Were they? Well, in a word, no. The Summer of McClaren was supposed to be one of promise, but it all fell flat. Wijnaldum was the first man through the door, which was a statement. He had pedigree, the reigning Dutch footballer of the Year. Two more from the Belgian league, Mitrovic and Mbemba, and the guaranteed signing from France; the infamous case of Florian Thauvin. After negotiating a deal with Marseille that had seen Cabella join the French club on loan, Thauvin arrived in the North East against his will. Five league and cup starts in six months, and he was already farmed back from where he came.

That January changed things. For the first time in six years, club officials seemed genuinely concerned that relegation awaited the Magpies. Only then did they sanction deals for two players who were Premier League ready. That is when Shelvey arrived, along with Andros Townsend. Two players Newcastle needed desperately, and to be fair, they made sure they got them. What they lacked mostly though, was a striker that would regularly hit the back of the net. Sunderland had one in Jermain Defoe, whilst Newcastle decided to loan Seydou Doumbia from Roma on Deadline Day. That tells you all you need to know. Relegation was all but confirmed that day. Again, lessons had to be learned.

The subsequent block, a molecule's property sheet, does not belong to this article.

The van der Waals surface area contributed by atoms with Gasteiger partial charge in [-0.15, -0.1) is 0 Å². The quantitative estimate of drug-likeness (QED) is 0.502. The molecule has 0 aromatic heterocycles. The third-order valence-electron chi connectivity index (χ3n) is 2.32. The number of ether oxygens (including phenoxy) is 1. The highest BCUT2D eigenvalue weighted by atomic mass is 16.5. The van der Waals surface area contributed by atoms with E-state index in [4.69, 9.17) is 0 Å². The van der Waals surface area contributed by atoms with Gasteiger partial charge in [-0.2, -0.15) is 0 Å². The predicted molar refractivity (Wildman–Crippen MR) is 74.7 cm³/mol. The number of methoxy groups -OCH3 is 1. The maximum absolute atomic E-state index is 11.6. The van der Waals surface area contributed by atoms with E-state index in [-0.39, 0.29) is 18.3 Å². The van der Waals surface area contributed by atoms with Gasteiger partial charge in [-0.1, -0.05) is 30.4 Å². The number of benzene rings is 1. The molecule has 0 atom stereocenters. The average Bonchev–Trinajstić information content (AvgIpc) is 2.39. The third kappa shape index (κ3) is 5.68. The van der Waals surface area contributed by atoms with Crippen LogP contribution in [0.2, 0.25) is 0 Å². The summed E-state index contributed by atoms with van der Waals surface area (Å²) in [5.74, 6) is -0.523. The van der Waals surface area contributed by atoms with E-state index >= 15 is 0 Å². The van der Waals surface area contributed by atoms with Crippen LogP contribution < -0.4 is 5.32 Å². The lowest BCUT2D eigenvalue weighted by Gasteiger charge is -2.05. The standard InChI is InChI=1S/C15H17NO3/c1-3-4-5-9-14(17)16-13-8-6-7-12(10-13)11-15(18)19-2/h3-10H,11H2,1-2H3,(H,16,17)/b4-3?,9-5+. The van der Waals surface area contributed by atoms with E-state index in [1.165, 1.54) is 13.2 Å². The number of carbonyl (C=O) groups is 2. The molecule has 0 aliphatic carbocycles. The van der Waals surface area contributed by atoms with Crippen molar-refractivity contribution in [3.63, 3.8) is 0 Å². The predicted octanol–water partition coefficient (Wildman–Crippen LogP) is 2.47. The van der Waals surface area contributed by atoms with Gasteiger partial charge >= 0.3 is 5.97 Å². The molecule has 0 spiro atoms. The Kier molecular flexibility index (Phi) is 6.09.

FC Basel v VfL Wolfsburg  - Friendly Match Photo by Alexander Scheuber/Getty Images

Were they? Well this time the answer is not so simple. Rafa Benitez had come in for the final ten matches, but after relegation was expected to bid farewell to a club in total turmoil (again). To the shock of almost every football fan though, he stayed put. He knew they needed him and he simply could not leave the fans like that.

He knew what was needed. Firstly, anybody that did not want to be there were gone before the end of the Summer. As expected, Wijnaldum left, Janmaat followed and somehow, Moussa Sissoko got a £30 million move to Spurs.

As for those that come in, the likes of Grant Hanley, Daryl Murphy and Isaac Hayden arrived. Championship hardened players who knew exactly what to expect. Benitez also managed to convince Matt Ritchie, Mo Diame, DeAndre Yedlin, Ciaran Clark and Christian Atsu to drop down from the Premier League. There were still a couple of buys from overseas, with Matz Sels, Achraf Lazaar and Jesus Gamez jetting into Newcastle from Belgium, Italy and Spain respectively. The most important of all though, was the fact that a goalscorer was identified. Newcastle give Crystal Palace £10 million for Dwight Gayle, a man that had shown glimpses of talent, but never really figured in Pardew’s side. Dwight currently has 19 goals in 21 matches and needless to say, has been a real hit.